Spock logicPMW 2022-023 by Kenneth L. Gentry, Jr.

In my current series I have been focusing on God’s absolute sovereignty as an important foundation to the postmillennial hope. If we firmly believe God is sovereign over all things, it should not be difficult for us to believe those Scriptures that teach the universal conquest of the gospel. Not all postmillennialists are Calvinists. But they should be!

But now we need to consider objections to God’s sovereignty in predestination. As this series continues, I will present the two leading objections to God’s sovereignty:

1. Is it logical? How can we comprehend two seemingly contradictory doctrines: predestination and free will? If God predetermines our actions, how can we be free? This turns off many Christians who recognize that man has free will.

2. Is it moral? How can we accept the implications of God’s absolute sovereignty? How could a perfect, just God irrevocably predetermine the eternal destinies of men created in his image? This turns off many Christians who deem God’s sovereignty to be immoral.

In this article I will focus on the first question. So let us begin. Though there are many ways we could approach this question, I have chosen to approach it with the evangelical Christian in mind. What do I mean? We need to recognize that the “logical problem” in sovereignty is not limited to this one issue. We must recognize that a number of commonly accepted theological teachings of Scripture run into this “problem.”

The Beast of Revelation
by Ken Gentry

A popularly written antidote to dispensational sensationalism and newspaper exegesis. Convincing biblical and historical evidence showing that the Beast was the Roman Emperor Nero Caesar, the first civil persecutor of the Church. The second half of the book shows Revelation’s date of writing, proving its composition as prior to the Fall of Jerusalem in A.D. 70. A thought-provoking treatment of a fascinating and confusing topic.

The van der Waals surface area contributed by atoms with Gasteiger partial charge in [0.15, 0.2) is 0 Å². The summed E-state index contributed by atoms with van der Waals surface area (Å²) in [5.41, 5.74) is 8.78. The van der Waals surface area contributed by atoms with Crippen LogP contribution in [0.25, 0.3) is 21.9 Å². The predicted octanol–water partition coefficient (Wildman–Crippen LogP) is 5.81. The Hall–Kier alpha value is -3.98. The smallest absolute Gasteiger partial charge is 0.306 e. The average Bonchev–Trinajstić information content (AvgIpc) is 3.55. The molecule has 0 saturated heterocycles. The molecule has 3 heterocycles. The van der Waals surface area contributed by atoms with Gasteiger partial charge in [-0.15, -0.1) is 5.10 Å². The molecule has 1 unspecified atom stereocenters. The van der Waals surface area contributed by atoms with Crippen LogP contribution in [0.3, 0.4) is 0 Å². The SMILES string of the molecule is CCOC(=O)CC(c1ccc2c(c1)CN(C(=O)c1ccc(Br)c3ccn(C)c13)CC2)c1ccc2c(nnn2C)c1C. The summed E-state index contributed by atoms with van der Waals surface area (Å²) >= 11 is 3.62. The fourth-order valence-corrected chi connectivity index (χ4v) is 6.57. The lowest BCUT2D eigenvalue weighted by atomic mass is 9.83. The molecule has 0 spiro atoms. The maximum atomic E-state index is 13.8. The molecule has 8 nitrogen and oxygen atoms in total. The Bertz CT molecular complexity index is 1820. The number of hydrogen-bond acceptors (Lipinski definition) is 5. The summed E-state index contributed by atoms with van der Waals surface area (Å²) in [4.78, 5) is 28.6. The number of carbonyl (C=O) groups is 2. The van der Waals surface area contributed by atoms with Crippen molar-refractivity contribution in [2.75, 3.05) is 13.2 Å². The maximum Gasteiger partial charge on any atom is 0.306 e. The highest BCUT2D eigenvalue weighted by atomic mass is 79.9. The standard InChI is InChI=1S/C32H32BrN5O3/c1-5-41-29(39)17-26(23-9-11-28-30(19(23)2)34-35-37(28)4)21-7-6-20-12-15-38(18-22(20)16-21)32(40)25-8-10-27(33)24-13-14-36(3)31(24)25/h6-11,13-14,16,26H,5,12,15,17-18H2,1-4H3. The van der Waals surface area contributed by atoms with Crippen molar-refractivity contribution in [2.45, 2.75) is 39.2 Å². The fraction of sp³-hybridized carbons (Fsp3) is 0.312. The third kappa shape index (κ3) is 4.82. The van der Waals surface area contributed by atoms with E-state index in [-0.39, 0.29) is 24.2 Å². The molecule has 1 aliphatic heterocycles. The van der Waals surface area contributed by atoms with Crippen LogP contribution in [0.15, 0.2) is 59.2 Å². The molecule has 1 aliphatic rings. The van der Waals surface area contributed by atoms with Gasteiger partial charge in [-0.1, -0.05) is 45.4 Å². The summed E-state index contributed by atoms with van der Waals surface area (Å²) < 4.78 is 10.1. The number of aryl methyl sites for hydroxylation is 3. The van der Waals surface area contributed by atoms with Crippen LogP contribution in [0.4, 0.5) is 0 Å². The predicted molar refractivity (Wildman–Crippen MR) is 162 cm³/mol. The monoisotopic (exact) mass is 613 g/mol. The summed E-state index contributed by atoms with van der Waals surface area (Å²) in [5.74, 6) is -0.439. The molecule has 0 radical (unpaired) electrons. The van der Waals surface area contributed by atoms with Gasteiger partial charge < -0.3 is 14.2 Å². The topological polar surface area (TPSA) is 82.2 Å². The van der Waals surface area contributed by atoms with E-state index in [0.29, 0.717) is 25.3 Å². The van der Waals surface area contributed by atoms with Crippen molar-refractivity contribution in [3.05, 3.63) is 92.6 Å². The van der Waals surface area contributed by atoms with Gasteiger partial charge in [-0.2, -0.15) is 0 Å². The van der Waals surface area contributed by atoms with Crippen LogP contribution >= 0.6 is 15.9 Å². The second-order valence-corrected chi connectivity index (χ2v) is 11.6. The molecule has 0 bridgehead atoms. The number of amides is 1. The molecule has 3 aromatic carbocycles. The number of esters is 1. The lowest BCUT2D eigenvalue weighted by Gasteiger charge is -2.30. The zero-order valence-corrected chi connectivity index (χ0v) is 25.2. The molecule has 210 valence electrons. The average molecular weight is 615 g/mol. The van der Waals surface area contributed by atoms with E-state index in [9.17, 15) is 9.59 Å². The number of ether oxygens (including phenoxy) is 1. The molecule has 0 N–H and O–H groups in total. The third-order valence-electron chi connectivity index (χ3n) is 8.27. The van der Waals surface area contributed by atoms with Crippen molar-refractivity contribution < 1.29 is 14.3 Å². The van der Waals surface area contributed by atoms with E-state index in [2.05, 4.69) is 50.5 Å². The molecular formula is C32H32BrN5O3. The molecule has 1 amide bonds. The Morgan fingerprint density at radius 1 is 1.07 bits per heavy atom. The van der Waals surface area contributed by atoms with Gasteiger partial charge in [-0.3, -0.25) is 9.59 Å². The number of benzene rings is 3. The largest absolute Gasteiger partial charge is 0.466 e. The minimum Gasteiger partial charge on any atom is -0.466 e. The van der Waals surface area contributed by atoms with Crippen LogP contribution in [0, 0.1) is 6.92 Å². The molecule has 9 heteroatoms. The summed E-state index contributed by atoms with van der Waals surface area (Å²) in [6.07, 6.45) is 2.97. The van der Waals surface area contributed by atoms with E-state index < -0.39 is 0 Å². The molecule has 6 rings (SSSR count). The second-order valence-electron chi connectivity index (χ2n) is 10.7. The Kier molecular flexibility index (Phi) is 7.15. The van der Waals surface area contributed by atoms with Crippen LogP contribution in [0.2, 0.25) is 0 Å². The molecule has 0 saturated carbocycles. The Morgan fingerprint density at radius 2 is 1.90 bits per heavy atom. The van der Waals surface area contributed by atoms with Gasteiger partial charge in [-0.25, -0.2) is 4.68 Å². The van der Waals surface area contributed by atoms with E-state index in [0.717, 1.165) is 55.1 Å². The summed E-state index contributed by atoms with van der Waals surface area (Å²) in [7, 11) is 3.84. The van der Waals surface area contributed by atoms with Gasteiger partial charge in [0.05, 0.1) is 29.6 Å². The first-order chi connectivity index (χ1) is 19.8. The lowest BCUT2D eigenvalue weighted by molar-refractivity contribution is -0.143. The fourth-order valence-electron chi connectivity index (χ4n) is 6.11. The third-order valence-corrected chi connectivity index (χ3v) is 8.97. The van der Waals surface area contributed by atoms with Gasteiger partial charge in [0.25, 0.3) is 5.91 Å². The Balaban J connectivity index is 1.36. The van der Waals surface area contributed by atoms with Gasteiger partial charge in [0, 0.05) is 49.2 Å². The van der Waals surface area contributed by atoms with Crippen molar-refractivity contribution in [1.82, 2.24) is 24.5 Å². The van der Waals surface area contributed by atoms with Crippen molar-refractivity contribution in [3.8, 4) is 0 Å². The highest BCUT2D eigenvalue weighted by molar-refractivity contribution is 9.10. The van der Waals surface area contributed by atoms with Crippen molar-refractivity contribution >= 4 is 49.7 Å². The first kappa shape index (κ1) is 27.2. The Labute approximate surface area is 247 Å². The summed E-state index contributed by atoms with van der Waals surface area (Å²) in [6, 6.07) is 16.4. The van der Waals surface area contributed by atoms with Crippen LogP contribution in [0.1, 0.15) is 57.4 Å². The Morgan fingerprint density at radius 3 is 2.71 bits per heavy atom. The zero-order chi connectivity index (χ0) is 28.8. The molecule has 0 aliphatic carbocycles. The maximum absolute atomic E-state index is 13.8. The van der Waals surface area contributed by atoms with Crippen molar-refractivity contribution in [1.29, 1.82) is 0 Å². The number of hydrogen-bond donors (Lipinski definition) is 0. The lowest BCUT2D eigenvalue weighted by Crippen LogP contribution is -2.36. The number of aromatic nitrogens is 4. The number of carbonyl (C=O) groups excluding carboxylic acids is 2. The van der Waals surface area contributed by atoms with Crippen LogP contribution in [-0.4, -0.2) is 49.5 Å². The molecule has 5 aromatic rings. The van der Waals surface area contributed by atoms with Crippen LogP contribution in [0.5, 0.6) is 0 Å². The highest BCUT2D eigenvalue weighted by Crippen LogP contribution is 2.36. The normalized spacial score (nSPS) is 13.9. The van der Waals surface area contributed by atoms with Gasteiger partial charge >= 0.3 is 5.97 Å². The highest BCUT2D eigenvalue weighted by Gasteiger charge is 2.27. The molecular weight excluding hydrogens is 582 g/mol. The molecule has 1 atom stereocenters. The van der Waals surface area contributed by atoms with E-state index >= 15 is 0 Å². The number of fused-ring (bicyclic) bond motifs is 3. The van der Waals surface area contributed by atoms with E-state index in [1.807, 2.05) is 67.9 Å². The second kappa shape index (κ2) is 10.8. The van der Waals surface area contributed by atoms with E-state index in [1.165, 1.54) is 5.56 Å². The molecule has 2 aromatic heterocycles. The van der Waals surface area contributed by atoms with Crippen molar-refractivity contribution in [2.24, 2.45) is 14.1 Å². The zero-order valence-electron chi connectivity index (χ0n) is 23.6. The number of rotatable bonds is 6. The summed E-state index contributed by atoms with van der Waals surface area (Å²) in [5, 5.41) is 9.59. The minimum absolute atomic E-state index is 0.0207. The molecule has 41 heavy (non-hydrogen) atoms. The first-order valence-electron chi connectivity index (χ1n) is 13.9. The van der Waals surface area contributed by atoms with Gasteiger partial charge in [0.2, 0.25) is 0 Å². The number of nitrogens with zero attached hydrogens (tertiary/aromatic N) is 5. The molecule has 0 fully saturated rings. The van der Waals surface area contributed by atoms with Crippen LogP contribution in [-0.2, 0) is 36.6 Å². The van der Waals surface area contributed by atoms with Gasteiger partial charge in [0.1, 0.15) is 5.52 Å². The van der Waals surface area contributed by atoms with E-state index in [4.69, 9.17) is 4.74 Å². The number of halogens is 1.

For more study materials, go to:

The doctrine of God

Have you ever logically reflected on the doctrine of the Trinity? Wayne Grudem defines the Trinity in this way: “God eternally exists as three persons, Father, Son, and Holy Spirit and each person is fully God, and there is one God.” What evangelical Christian doubts this definition? It is foundational to the Christian faith.

The Trinity is a doctrine unique among all world religions. It is a doctrine that virtually defines true Christianity. Yet it is a doctrine fraught with intellectual challenges — in that we hold there is only one God, while simultaneously holding that the Father, the Son, and the Holy Spirit are each God. As a result of this doctrine, evangelical theologians confess a problem:

Thomas C. Oden declares: “The idea that the one God meets us in three persons is thought to be among the most opaque and least accessible of all Christian teachings.”

Millard Erickson states: “Christianity is the only major religion that makes this claim about God.

Numerous attempts have been made to understand this profound truth. Some have led to distortions of this very important doctrine.” He continues: “In the doctrine of the Trinity, we encounter one of the truly distinctive doctrines of Christianity. Among the religions of the world, the Christian faith is unique in making the claim that God is one and yet there are three who are God. Although it seems on the surface to be a self-contradictory doctrine . . . nevertheless, devout minds have been led to it as they sought to do justice to the witness of Scripture.”